There Is One Big Problem With The Trump Budget

On Tuesday, the White House revealed its proposed 2018 budget, which as discussed earlier, anticipates some draconian cuts to government spending amounting to a massive $3.6 trillion over the next 10 years. Broken down by department, this is who wins and loses:

  • DHS +7%
  • VA +6%
  • Def +5%
  • DOJ -4%
  • Ener -6%
  • Int -11%
  • HUD -13%
  • Trans -13%
  • Ed -14%
  • HHS -16%
  • Labor -20%
  • Ag -21%
  • State -29%
  • EPA -31%

While one can debate the merits, philosophy and ethics of the proposed cuts, there is another, potentially more concerning observation to emerge from the budget, or rather its assumptions.

As a reminder, as of May, the current expansion which started in June 2009, and which has lasted for 95 months, is already the third longest in US history.

So what emerges when looking at the underlying assumptions of Trump's budget? Nothing short of assumed economic nirvana.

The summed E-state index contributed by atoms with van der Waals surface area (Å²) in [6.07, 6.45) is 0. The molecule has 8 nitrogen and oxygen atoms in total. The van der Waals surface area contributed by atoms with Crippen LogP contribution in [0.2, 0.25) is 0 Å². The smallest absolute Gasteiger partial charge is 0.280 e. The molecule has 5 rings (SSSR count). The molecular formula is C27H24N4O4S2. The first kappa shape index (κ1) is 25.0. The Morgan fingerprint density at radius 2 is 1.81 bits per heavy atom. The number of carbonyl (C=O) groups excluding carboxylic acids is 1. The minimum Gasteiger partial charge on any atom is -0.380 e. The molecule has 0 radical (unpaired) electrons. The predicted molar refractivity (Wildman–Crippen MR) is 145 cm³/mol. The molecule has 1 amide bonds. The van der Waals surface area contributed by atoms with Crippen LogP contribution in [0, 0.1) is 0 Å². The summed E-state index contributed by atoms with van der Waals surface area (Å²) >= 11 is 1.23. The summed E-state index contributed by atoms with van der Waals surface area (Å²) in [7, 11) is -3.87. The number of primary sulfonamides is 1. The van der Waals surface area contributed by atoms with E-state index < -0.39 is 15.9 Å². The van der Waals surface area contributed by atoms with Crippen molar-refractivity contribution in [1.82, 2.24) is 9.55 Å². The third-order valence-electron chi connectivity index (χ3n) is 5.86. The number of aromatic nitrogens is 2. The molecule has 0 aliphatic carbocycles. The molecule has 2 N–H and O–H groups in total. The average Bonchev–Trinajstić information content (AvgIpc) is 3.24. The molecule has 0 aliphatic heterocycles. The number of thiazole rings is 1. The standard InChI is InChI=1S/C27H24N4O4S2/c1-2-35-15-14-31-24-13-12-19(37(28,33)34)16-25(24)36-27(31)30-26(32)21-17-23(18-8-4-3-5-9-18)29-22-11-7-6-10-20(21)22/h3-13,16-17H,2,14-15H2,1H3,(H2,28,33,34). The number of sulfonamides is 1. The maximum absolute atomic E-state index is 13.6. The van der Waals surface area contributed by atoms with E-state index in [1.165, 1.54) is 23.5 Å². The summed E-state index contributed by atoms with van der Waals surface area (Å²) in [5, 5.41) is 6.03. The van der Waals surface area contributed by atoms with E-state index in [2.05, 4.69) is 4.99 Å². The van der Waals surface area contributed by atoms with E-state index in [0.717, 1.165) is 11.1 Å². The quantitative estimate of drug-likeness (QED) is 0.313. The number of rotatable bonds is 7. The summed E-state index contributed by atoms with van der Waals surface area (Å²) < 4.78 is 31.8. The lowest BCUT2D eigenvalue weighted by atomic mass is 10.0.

As the following table taken from page 45 of the budget (titled "A New Foundation For American Greatness") shows, the US is expected to grow at 2.3% in 2017, 2.3% in 2018 and so on, until GDP plateaus at 3.0% in 2020 and remains there until the end of calendar 2027.

What this means is that the White House is assuming there will be no deficit for the entire duration of the projected 10 year period!

But that's not all, because it also means that the White House budget is based on the assumption that the expansion that started in June 2009 will last at least until December 2027, or an absolutely unprecedented 222 consecutive months of expansion.

There is a problem with that: as the chart below shows, an expansion of that duration - nearly 19 years in a row - would not only be the single longest expansion in American histoy, but it would also last double the next longest duration ever recorded in the US, the expansion which began in March 1991 and ended with the dot com crash, in March 2001.

Unfortunately for the White House, while we are impressed with such grotesque GDP goalseeking, we have a feeling that the next recession will come far sooner than the budget projects...